With weather returning closer to average for April, I’m relieved I didn’t do any premature direct sowing back when the temps hit the 80s (other than spinach that likes cool temps). As recently as last week Chicagoland has received freeze warnings. This coming week looks to be quite warm, but it’s still too early to plant many varieties outside due to nighttime temps still dipping into the 30s and 40s. Even if the cold temperatures don’t kill the seeds/seedlings, it can stunt growth and cause poor performance later in the season.
Yesterday I sowed several seed varieties indoors. Competing with the high winds on the rooftop and lack of space indoors made growing from seed a challenge last year. Without much space indoors to accommodate proper lighting, it’s difficult to grow hardy seedlings that can then handle the hardening-off transition to outdoors. If we don’t get hurricane force winds and marble hail like we did last year in Chicago (literally) then I may have more success than I did last year.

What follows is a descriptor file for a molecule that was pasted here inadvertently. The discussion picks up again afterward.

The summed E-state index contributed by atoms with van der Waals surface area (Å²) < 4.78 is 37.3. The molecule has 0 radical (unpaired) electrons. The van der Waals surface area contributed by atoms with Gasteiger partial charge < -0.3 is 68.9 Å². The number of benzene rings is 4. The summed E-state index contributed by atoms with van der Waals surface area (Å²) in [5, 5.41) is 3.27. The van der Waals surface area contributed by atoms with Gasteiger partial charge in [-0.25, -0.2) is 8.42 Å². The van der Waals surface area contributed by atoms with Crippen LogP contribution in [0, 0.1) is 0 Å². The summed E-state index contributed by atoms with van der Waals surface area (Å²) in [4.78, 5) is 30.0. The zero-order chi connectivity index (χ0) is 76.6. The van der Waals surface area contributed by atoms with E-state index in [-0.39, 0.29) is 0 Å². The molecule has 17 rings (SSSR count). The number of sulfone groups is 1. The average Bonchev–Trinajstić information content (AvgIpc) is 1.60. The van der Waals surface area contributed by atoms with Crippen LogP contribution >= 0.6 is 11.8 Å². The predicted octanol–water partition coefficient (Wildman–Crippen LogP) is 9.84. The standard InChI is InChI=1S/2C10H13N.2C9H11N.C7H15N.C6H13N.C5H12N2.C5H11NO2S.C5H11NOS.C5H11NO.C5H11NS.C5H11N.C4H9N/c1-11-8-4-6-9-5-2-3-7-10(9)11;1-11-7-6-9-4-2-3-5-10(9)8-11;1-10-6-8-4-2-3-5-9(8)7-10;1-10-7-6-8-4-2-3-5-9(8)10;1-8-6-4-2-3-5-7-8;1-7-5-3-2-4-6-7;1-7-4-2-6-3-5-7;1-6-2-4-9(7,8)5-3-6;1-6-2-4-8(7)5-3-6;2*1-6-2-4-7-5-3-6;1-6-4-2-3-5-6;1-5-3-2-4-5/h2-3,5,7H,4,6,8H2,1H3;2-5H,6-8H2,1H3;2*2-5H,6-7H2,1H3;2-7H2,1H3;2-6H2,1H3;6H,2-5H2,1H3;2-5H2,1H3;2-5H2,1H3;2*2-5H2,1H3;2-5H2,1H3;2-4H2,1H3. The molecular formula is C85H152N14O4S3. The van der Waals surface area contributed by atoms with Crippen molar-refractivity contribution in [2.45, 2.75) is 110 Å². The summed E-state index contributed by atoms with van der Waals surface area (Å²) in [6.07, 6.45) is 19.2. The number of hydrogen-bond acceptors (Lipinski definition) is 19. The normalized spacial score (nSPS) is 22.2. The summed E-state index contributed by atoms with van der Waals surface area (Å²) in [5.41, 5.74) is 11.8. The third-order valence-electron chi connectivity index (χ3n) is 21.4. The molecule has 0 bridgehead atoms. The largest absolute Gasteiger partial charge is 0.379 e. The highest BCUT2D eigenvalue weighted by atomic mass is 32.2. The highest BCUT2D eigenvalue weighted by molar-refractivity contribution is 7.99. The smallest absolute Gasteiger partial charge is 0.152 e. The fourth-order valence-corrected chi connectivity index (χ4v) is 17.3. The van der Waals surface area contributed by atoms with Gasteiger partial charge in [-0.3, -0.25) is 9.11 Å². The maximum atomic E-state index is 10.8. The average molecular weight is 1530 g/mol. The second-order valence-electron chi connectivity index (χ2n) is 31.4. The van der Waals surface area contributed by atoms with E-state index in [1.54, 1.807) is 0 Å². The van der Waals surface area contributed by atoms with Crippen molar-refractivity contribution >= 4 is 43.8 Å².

Here are the seed varieties I planted yesterday along with the varieties I’ve added to the calendar for direct sowing in May & June:
Late April seeding for June transplants:
- Cantaloupe (seed saving from an organic store-bought melon)
- Tomato (Atkinson, heirloom)
- Green Peppers (California Wonder, freebie seeds)
- Green Pepper (Big Dipper, freebie seeds)
- Eggplant (Tiger, Thai hybrid)
- Eggplant (Chinese long)
- Sweet Peppers (Shishito)
Seeds for direct sowing this week:
- Extra Dwarf Pak Choi, bok choi
- Pai Tsai, bok choi
- Tasoi Savoy, bok choi
- Cucumber Lemon (heirloom)
Seeds for direct sowing when night time temps remain a bit warmer:
- Malabar spinach
- Green beans
- Acorn squash
We’re planning to supplement these seeds with seedlings from a local nursery that sells heirloom organics… especially if the wind mows down my young ones!